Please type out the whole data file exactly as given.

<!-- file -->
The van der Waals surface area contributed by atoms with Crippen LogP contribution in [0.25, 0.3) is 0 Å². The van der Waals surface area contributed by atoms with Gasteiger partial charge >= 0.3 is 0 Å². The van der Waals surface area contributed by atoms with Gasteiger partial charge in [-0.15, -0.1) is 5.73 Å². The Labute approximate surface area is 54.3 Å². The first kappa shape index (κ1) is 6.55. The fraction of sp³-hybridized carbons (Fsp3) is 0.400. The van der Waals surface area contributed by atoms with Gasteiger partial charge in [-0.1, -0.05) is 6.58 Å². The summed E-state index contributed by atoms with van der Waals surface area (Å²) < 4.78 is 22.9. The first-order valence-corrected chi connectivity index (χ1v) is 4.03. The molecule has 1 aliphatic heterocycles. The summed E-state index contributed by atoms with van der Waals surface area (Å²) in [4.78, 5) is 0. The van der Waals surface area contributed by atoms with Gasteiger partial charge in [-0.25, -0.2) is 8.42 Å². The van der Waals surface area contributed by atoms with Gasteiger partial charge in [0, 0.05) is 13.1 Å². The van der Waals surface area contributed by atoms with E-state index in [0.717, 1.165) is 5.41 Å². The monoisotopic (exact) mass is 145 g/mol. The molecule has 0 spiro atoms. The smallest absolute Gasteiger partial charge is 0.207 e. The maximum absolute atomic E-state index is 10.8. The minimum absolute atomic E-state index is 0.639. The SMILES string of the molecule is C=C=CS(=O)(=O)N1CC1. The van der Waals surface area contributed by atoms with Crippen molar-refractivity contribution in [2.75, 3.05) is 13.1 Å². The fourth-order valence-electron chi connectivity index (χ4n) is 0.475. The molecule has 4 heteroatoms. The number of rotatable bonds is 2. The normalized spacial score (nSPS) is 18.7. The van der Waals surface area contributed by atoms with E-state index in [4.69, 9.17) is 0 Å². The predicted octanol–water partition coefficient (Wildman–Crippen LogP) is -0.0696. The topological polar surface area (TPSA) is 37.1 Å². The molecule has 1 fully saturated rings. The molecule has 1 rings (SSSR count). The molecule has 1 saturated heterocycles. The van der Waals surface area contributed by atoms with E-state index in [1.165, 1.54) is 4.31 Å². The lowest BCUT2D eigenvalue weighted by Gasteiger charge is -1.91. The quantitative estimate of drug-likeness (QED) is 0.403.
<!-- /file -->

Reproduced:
The van der Waals surface area contributed by atoms with Crippen LogP contribution in [0.25, 0.3) is 0 Å². The van der Waals surface area contributed by atoms with Gasteiger partial charge >= 0.3 is 0 Å². The van der Waals surface area contributed by atoms with Gasteiger partial charge in [-0.15, -0.1) is 5.73 Å². The Labute approximate surface area is 54.3 Å². The first kappa shape index (κ1) is 6.55. The fraction of sp³-hybridized carbons (Fsp3) is 0.400. The van der Waals surface area contributed by atoms with Gasteiger partial charge in [-0.1, -0.05) is 6.58 Å². The summed E-state index contributed by atoms with van der Waals surface area (Å²) < 4.78 is 22.9. The first-order valence-corrected chi connectivity index (χ1v) is 4.03. The molecule has 1 aliphatic heterocycles. The summed E-state index contributed by atoms with van der Waals surface area (Å²) in [4.78, 5) is 0. The van der Waals surface area contributed by atoms with Gasteiger partial charge in [-0.25, -0.2) is 8.42 Å². The van der Waals surface area contributed by atoms with Gasteiger partial charge in [0, 0.05) is 13.1 Å². The van der Waals surface area contributed by atoms with E-state index in [0.717, 1.165) is 5.41 Å². The monoisotopic (exact) mass is 145 g/mol. The molecule has 0 spiro atoms. The smallest absolute Gasteiger partial charge is 0.207 e. The maximum absolute atomic E-state index is 10.8. The minimum absolute atomic E-state index is 0.639. The SMILES string of the molecule is C=C=CS(=O)(=O)N1CC1. The van der Waals surface area contributed by atoms with Crippen molar-refractivity contribution in [2.75, 3.05) is 13.1 Å². The fourth-order valence-electron chi connectivity index (χ4n) is 0.475. The molecule has 4 heteroatoms. The number of rotatable bonds is 2. The normalized spacial score (nSPS) is 18.7. The van der Waals surface area contributed by atoms with E-state index in [4.69, 9.17) is 0 Å². The predicted octanol–water partition coefficient (Wildman–Crippen LogP) is -0.0696. The topological polar surface area (TPSA) is 37.1 Å². The molecule has 1 fully saturated rings. The molecule has 1 rings (SSSR count). The molecule has 1 saturated heterocycles. The van der Waals surface area contributed by atoms with E-state index in [1.165, 1.54) is 4.31 Å². The lowest BCUT2D eigenvalue weighted by Gasteiger charge is -1.91. The quantitative estimate of drug-likeness (QED) is 0.403.